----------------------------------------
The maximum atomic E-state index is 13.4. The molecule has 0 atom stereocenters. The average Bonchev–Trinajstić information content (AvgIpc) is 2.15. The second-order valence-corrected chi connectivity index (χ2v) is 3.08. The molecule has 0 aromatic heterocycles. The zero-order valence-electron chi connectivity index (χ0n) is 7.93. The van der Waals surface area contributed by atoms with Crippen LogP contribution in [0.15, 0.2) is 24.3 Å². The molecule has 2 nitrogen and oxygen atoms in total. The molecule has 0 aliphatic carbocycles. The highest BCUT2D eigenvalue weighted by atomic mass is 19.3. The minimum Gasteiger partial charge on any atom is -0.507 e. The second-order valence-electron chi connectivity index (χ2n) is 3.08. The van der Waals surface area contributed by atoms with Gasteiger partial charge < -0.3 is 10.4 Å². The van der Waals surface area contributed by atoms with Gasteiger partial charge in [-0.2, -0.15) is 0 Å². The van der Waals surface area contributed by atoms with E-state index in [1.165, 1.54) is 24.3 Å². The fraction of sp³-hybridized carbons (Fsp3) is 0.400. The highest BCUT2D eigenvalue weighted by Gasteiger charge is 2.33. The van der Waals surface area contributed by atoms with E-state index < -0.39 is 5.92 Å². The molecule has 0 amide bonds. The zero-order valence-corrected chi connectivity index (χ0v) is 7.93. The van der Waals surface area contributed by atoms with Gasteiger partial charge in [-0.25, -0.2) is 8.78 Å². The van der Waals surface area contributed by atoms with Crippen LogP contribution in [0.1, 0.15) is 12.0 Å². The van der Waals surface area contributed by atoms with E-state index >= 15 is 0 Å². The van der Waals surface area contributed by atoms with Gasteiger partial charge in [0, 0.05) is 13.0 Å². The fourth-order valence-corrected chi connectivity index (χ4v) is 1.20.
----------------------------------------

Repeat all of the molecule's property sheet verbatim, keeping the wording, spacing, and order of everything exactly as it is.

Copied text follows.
The maximum atomic E-state index is 13.4. The molecule has 0 atom stereocenters. The average Bonchev–Trinajstić information content (AvgIpc) is 2.15. The second-order valence-corrected chi connectivity index (χ2v) is 3.08. The molecule has 0 aromatic heterocycles. The zero-order valence-electron chi connectivity index (χ0n) is 7.93. The van der Waals surface area contributed by atoms with Crippen LogP contribution in [0.15, 0.2) is 24.3 Å². The molecule has 2 nitrogen and oxygen atoms in total. The molecule has 0 aliphatic carbocycles. The highest BCUT2D eigenvalue weighted by atomic mass is 19.3. The minimum Gasteiger partial charge on any atom is -0.507 e. The second-order valence-electron chi connectivity index (χ2n) is 3.08. The van der Waals surface area contributed by atoms with Gasteiger partial charge < -0.3 is 10.4 Å². The van der Waals surface area contributed by atoms with Gasteiger partial charge in [-0.2, -0.15) is 0 Å². The van der Waals surface area contributed by atoms with E-state index in [1.165, 1.54) is 24.3 Å². The fraction of sp³-hybridized carbons (Fsp3) is 0.400. The highest BCUT2D eigenvalue weighted by Gasteiger charge is 2.33. The van der Waals surface area contributed by atoms with E-state index < -0.39 is 5.92 Å². The molecule has 0 amide bonds. The zero-order valence-corrected chi connectivity index (χ0v) is 7.93. The van der Waals surface area contributed by atoms with Gasteiger partial charge in [-0.25, -0.2) is 8.78 Å². The van der Waals surface area contributed by atoms with Crippen LogP contribution in [0.1, 0.15) is 12.0 Å². The van der Waals surface area contributed by atoms with E-state index >= 15 is 0 Å². The van der Waals surface area contributed by atoms with Gasteiger partial charge in [0, 0.05) is 13.0 Å². The fourth-order valence-corrected chi connectivity index (χ4v) is 1.20.